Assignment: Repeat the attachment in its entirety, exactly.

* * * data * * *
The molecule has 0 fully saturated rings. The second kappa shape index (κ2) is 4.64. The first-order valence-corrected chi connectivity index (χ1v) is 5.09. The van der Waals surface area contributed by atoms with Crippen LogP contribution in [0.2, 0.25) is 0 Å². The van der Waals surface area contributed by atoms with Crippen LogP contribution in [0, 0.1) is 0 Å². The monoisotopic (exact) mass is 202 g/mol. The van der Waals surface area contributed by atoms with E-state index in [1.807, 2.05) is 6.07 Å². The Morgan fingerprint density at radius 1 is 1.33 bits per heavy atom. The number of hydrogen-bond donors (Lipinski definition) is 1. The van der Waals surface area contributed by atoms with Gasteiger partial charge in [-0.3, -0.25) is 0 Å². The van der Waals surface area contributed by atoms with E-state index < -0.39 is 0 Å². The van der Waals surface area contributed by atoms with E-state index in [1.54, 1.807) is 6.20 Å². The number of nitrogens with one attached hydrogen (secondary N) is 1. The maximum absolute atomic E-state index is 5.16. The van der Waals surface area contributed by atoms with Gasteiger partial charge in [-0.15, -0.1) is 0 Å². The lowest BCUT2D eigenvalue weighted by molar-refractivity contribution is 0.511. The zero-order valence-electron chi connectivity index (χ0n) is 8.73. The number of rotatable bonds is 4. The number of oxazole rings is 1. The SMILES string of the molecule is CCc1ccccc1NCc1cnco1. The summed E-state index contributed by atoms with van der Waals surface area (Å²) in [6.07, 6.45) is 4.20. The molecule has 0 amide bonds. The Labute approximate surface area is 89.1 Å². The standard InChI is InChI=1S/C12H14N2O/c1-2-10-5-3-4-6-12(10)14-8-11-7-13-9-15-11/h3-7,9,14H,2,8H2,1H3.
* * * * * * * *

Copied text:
The molecule has 0 fully saturated rings. The second kappa shape index (κ2) is 4.64. The first-order valence-corrected chi connectivity index (χ1v) is 5.09. The van der Waals surface area contributed by atoms with Crippen LogP contribution in [0.2, 0.25) is 0 Å². The van der Waals surface area contributed by atoms with Crippen LogP contribution in [0, 0.1) is 0 Å². The monoisotopic (exact) mass is 202 g/mol. The van der Waals surface area contributed by atoms with E-state index in [1.807, 2.05) is 6.07 Å². The Morgan fingerprint density at radius 1 is 1.33 bits per heavy atom. The number of hydrogen-bond donors (Lipinski definition) is 1. The van der Waals surface area contributed by atoms with Gasteiger partial charge in [-0.3, -0.25) is 0 Å². The van der Waals surface area contributed by atoms with E-state index < -0.39 is 0 Å². The van der Waals surface area contributed by atoms with E-state index in [1.54, 1.807) is 6.20 Å². The number of nitrogens with one attached hydrogen (secondary N) is 1. The maximum absolute atomic E-state index is 5.16. The van der Waals surface area contributed by atoms with Gasteiger partial charge in [-0.15, -0.1) is 0 Å². The lowest BCUT2D eigenvalue weighted by molar-refractivity contribution is 0.511. The zero-order valence-electron chi connectivity index (χ0n) is 8.73. The number of rotatable bonds is 4. The number of oxazole rings is 1. The SMILES string of the molecule is CCc1ccccc1NCc1cnco1. The summed E-state index contributed by atoms with van der Waals surface area (Å²) in [6.07, 6.45) is 4.20. The molecule has 0 amide bonds. The Labute approximate surface area is 89.1 Å². The standard InChI is InChI=1S/C12H14N2O/c1-2-10-5-3-4-6-12(10)14-8-11-7-13-9-15-11/h3-7,9,14H,2,8H2,1H3.